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EE338K
HOMEWORK
ASSIGNMENT #9
Random Noise in Amplifiers
Introduction
The accurate sensing of small electrical signals is limited by the presence of noise in the form of random
current and voltage fluctuations in both the resistors and the active devices that makeup an electronic
amplifier circuit. An excellent discussion of the sources of these noises and how they affect the
performance of Op Amp amplifiers is presented in Chapter 12 of the reference book “Op Amps for
Everyone” available online at
http://focus.ti.com/general/docs/litabsmultiplefilelist.tsp?literatureNumber=slod006b
The nomenclature and notations used in this homework assignment for random noise voltages and
currents are as follows:
1. The quantity
( )
f
e
2
( )
[ ]
f
i
2
written with a bar above the square of a lower case letter indicates the
power density spectrum of a noise voltage [current.]
The power density spectrum has the units
V
2
/Hz [A
2
/Hz.] It is generally a function of frequency including the case where it is a constant. When
the power density spectrum is constant with respect to frequency the noise is referred to as white
noise.
2. The quantity
2
E
[ ]
2
I
written as the square of an upper case letter and with overbar refers to the
Mean Square (MS) value of a noise voltage [current] developed in a band of frequencies extending
from
f
1
to
2
. It has the units V
2
[A
2
]. The relationship to the power density spectrum is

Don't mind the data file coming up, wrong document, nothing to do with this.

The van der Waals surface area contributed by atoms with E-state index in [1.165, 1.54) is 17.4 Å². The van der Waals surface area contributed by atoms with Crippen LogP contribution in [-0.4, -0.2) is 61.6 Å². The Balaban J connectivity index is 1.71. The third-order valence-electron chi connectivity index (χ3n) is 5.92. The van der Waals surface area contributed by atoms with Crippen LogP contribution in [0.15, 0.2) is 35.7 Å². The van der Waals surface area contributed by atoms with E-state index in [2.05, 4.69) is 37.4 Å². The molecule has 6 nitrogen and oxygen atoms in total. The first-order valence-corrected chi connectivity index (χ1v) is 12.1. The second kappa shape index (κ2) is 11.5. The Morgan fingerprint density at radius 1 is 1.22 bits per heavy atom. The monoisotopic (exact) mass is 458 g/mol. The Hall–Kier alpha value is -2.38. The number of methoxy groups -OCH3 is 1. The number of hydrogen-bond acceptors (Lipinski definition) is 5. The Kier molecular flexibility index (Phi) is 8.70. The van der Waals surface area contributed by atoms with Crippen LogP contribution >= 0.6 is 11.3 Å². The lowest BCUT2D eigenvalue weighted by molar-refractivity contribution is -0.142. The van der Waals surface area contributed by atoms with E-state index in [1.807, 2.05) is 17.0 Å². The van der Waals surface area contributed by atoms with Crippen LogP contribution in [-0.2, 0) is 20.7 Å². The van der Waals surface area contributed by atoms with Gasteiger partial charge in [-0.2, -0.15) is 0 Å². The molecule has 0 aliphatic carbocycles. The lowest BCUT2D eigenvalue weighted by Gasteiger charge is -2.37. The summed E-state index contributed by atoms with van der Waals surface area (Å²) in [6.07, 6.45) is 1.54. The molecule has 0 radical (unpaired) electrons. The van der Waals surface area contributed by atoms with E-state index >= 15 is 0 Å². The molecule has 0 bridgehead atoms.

( )
( )
]
[
2
2
2
2
2
2
2
2
∫
∫
=
=
f
f
f
f
df
f
i
I
df
f
e
E
(1)
The quantity BW =
2

1
is referred to as the bandwidth of the
MS voltage [current].
3.
The quantity
E
[ ]
I
is the Root Mean Square (RMS) value of the noise voltage [current] and is
simply the square root of the MS value.
4. The quantity
( )
f
e
,
( )
[ ]
f
i
written with a lower case letter and an overbar, designates the spectral
density of a noise voltage [current] and has the units V/Hz
1/2
[A/Hz
1/2
]. The spectral density is
simply the square root of the power density spectrum.
5. The notation for any of the quantities introduced above, whether it is a power density spectrum, MS
or RMS value, or spectral density may have subscripts that provide identification of the component
with which the quantity is associated.
6. The power density spectrum of the open circuit noise voltage,
2
R
e
, generated by a resistor of
R
Ohms is
kTR
e
R
4
2
=
V
2
/Hz
(2)
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Because it is independent of frequency it is white noise. It is referred to as Johnson noise after the first
person that characterized this type of noise experimentally.
7. The noise model of the Op Amp contains three noise sources as shown below.
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 Fall '09
 BOSTICK
 Amplifier, Volt

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